Buɣum Chuɣu is the first Dagomba festival in the year. It is celebrated in the first month of the Dagomba lunar year, the buɣum Goli (the month of fire), is celebrated on the ninth day of the month.
The origin of the Buɣum Festival dates back to the time when one king lost his dear grandson. My last year piece on the Buɣum Chuɣu stated that,the name of the king and the said grandson was no longer known. Some also claimed that the event even took place before the arrival of the ruling class in modern Dagbonŋ, Mamprugu and Nanunŋ. But what I discovered in my research on this topic points out that its origin can be traced to the era of Naa Zolgu whose grandson (Naa DariӠiԑɣu) went missing.
As I indicated in one of my previous stories titled Naa Luro I, where I outlined that Naa Luro was a prince of Naa Zolgu. Naa Luro’s father had five (5) of his princes ascending the Yendi skins. Naa Zolgu’s eldest prince was Naa/Zuu Zonŋ( Zonŋ ŋmaya Ku shԑ mia). Naa Zonŋ as a prince had a son, Naa DariӠiԑɣu who was very handsome (without blemish as far as his physical stature was concern) and was thought to have many natural features associated with kings of Dagbong.
By the time Naa DariӠiԑɣu was born, his father Zuu Zonŋ had separated and relocated from the Gbewaa Palace. The features and signs associated with Naa DariӠiԑɣu as a child generated a lot of controversies and gossips among the elders of Yendi and lieutenants/confidantes (Naazo bihi) of Naa Zolgu when they bumped into him playing with his contemporaries. One day, the confidantes (Naazo bihi) of Naa Zolgu were as usual gossiping about the features associated with Naa DariӠiԑɣu whiles Naa Zolgu was around eavesdropping every minute of their gossip. During the gossip, one of the lieutenants were overheard saying “the child, Naa DariӠiԑɣu ought to have been a prince of Naa Zolgu not his first grandson (Yaan kpanŋ)”. When Naa Zolgu heard this it intensified his curiosity to find out who Naa DariӠiԑɣu was as his grandson.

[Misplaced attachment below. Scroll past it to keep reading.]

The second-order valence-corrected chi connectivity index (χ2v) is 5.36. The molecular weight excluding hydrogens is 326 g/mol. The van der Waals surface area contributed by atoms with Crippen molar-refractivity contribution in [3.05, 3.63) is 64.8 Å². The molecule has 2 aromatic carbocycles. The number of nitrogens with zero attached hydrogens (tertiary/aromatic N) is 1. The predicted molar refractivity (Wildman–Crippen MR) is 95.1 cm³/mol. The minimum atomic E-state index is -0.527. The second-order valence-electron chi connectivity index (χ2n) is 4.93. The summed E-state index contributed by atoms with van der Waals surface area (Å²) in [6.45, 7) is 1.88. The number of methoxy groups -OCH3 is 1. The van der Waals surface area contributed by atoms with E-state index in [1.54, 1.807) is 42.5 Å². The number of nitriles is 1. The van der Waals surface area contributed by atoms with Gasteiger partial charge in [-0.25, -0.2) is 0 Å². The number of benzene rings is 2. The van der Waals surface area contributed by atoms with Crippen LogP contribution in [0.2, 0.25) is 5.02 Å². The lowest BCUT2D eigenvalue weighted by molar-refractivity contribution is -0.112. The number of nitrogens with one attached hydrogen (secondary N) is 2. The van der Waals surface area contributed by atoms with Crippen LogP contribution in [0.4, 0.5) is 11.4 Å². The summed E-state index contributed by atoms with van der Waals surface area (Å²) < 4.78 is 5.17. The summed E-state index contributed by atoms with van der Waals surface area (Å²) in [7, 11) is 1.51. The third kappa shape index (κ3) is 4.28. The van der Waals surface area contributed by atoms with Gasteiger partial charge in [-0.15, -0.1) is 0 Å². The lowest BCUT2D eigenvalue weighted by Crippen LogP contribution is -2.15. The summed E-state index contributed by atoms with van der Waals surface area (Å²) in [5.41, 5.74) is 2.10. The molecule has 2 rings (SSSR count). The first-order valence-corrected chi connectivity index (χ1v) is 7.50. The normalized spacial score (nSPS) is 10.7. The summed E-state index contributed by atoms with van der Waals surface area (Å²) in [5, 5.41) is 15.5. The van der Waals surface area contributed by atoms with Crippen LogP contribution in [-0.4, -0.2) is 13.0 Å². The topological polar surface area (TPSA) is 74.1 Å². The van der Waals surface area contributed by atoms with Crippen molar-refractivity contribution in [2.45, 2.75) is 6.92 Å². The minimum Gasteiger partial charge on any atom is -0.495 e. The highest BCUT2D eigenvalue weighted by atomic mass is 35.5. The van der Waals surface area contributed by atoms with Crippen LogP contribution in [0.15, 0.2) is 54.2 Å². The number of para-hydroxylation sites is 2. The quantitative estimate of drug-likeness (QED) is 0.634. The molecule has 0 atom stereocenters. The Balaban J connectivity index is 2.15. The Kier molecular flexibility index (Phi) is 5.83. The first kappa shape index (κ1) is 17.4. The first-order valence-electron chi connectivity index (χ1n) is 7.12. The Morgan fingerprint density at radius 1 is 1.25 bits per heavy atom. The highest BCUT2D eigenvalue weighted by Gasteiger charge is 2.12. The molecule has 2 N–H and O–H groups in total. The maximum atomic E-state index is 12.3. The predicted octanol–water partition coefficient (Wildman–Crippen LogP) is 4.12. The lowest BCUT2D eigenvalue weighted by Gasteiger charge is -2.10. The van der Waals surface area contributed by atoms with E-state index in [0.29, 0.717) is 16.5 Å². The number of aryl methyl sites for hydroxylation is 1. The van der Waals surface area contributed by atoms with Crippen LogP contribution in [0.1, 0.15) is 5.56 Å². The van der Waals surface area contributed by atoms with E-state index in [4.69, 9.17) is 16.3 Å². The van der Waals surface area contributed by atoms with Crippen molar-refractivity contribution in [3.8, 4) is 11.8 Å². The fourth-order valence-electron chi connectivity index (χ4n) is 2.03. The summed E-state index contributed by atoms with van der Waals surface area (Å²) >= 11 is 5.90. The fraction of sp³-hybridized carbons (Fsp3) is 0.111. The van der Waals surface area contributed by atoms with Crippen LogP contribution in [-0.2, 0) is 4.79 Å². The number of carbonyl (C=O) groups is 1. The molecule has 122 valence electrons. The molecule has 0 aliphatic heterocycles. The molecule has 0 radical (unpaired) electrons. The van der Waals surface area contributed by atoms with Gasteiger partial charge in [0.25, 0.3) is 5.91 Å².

Naa Zolgu had not had the opportunity of knowing who his grandson was because the customs of Dagbong prohibit a sitting Yaa-Naa from seeing his first grandson. This grandson is usually the eldest son to the prince of the king who may become the king’s regent when the king dies. Naa Zolgu requested, the child Naa DariӠiԑɣu be brought before him to ascertain the veracity of the gossip he had heard. He was vehemently advised against his decision and the customs that preaches against it was used to justify the lieutenants and elders disagreement.